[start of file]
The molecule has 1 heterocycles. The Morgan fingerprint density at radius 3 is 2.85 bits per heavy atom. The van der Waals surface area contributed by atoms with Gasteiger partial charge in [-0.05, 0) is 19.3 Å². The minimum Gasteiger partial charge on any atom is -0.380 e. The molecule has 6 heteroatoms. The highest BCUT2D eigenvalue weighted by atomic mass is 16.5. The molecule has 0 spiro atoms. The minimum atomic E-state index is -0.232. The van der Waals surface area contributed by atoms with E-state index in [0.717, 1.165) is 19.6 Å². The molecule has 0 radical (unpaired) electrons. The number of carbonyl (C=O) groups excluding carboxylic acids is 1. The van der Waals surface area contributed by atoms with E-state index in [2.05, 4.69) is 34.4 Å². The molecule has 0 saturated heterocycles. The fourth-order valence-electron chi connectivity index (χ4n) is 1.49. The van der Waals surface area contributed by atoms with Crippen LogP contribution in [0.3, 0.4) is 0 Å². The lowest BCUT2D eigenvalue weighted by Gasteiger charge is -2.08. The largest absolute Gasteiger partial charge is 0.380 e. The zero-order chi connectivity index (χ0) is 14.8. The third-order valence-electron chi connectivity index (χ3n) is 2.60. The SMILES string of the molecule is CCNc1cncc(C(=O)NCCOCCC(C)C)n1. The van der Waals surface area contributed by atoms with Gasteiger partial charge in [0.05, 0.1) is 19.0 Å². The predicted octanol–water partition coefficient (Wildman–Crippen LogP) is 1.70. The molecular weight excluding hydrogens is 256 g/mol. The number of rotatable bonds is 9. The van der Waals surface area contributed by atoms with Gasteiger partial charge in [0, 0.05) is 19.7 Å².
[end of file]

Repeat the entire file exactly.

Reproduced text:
The molecule has 1 heterocycles. The Morgan fingerprint density at radius 3 is 2.85 bits per heavy atom. The van der Waals surface area contributed by atoms with Gasteiger partial charge in [-0.05, 0) is 19.3 Å². The minimum Gasteiger partial charge on any atom is -0.380 e. The molecule has 6 heteroatoms. The highest BCUT2D eigenvalue weighted by atomic mass is 16.5. The molecule has 0 spiro atoms. The minimum atomic E-state index is -0.232. The van der Waals surface area contributed by atoms with E-state index in [0.717, 1.165) is 19.6 Å². The molecule has 0 radical (unpaired) electrons. The number of carbonyl (C=O) groups excluding carboxylic acids is 1. The van der Waals surface area contributed by atoms with E-state index in [2.05, 4.69) is 34.4 Å². The molecule has 0 saturated heterocycles. The fourth-order valence-electron chi connectivity index (χ4n) is 1.49. The van der Waals surface area contributed by atoms with Crippen LogP contribution in [0.3, 0.4) is 0 Å². The lowest BCUT2D eigenvalue weighted by Gasteiger charge is -2.08. The largest absolute Gasteiger partial charge is 0.380 e. The zero-order chi connectivity index (χ0) is 14.8. The third-order valence-electron chi connectivity index (χ3n) is 2.60. The SMILES string of the molecule is CCNc1cncc(C(=O)NCCOCCC(C)C)n1. The van der Waals surface area contributed by atoms with Gasteiger partial charge in [0.05, 0.1) is 19.0 Å². The predicted octanol–water partition coefficient (Wildman–Crippen LogP) is 1.70. The molecular weight excluding hydrogens is 256 g/mol. The number of rotatable bonds is 9. The van der Waals surface area contributed by atoms with Gasteiger partial charge in [0, 0.05) is 19.7 Å².